Rules of Kitchen Design

Updated July 20, 2017

A homeowner who follows the rules of kitchen design will end up with a very functional and safe kitchen. A kitchen designed according to rules regarding appliance placement, countertop spacing and lighting will allow the cook to move freely between workstations, keep all necessities within easy reach and perform tasks efficiently.

The Triangle

One traditional rule of kitchen design places the stove, sink and refrigerator in a triangular formation to reduce unneeded movement and keep the most commonly used spaces within easy reach. The sides of the imaginary triangle do not have to be the same length, but keep them between four and nine feet long for maximum efficiency. The stove, sink and refrigerator may all be on different walls, or the stove may be on one wall while the sink and the refrigerator share a wall, often with the dishwasher in between.

The triangle works best in kitchens that usually have only one cook present, since the paths between the triangle's "points" have to be clear for the cook to move around.

Multiple Types of Lighting

A functional kitchen needs four types of lighting: decorative, task, ambient and accent. A single overhead light source will cast harsh shadows in the kitchen and make detailed tasks difficult.

Spacing Rules

The National Kitchen & Bath Association (NKBA) recommends that you leave at least 24 inches of counter space on one side of the kitchen sink, and at least 18 inches on the other side. The organisation also recommends that the edge of a dishwasher should be within 36 inches of the edge of the kitchen sink to that dishes are easily loaded. Store items that you use every day, such as drinking glasses and plates, in a cabinet above the dishwasher for easy unloading.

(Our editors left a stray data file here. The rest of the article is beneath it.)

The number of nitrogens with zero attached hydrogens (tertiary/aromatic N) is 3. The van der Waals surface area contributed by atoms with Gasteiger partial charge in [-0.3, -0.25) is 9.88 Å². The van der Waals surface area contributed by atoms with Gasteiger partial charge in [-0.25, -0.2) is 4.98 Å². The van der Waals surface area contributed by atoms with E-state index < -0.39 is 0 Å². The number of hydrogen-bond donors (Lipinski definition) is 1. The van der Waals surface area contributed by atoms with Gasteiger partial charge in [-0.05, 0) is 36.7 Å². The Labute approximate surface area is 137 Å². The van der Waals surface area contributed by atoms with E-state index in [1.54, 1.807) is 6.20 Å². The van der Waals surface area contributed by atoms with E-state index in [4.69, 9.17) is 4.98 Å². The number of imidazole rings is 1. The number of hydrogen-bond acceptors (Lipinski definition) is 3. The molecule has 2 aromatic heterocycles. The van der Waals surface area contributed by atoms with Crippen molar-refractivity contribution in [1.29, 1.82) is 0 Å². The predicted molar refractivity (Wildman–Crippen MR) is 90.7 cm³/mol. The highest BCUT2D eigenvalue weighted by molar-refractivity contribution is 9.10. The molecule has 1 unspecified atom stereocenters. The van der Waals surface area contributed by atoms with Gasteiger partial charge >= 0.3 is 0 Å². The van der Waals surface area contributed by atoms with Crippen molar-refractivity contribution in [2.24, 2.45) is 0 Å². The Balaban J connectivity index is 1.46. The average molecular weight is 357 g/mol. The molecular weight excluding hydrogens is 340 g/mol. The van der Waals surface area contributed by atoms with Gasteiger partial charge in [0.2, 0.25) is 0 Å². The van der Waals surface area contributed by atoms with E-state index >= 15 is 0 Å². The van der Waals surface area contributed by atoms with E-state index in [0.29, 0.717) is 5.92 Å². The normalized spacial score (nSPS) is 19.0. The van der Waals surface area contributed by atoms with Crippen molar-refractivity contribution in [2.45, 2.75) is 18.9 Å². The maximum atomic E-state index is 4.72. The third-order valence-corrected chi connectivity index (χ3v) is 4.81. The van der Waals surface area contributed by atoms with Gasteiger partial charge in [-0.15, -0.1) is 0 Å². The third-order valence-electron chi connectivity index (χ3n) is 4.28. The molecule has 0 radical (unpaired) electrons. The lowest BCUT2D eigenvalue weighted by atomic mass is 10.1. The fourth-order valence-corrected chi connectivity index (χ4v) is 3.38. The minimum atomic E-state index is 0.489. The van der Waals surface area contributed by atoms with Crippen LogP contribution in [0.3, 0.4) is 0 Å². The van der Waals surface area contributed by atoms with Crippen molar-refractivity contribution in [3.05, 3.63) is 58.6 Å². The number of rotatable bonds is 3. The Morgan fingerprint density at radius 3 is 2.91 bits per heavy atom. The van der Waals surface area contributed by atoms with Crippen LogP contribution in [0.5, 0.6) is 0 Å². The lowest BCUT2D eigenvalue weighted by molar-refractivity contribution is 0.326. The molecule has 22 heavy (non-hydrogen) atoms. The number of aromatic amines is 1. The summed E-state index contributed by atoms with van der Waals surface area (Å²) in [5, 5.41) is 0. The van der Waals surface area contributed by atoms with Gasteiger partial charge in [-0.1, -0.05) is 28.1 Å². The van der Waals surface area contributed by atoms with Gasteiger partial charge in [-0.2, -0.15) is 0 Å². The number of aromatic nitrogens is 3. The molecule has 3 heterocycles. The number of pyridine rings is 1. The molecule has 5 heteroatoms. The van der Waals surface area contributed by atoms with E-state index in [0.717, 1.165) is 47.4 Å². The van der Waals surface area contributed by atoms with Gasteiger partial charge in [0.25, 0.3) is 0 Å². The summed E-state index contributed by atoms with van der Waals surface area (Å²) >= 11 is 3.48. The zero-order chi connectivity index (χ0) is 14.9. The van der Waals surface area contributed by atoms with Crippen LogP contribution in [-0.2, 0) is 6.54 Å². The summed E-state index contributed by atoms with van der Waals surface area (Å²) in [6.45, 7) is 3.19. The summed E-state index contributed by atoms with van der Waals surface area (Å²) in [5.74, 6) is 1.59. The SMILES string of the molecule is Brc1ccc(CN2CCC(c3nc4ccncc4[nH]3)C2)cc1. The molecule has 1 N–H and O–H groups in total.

Work Area Placement

Place the food preparation area between the stove and the sink. You can rinse foods in the sink, transfer them to the preparation area and then straight to the stove.

Refrigerator Placement

Place the refrigerator within reach of the countertop so you can transfer foods in and out with ease. Be sure that the surrounding cabinetry does not restrict the refrigerator door's range.

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About the Author

Anika Torrance joined the "Mobile Press-Register" in 1997 as an advertising assistant and quickly moved into the newsroom, where she was a staff writer and copy editor for almost 10 years. She holds a Bachelor's degree with a double major in journalism and history from the University of Southern Mississippi, and completed a Master's degree in English at the University of Alabama in Huntsville.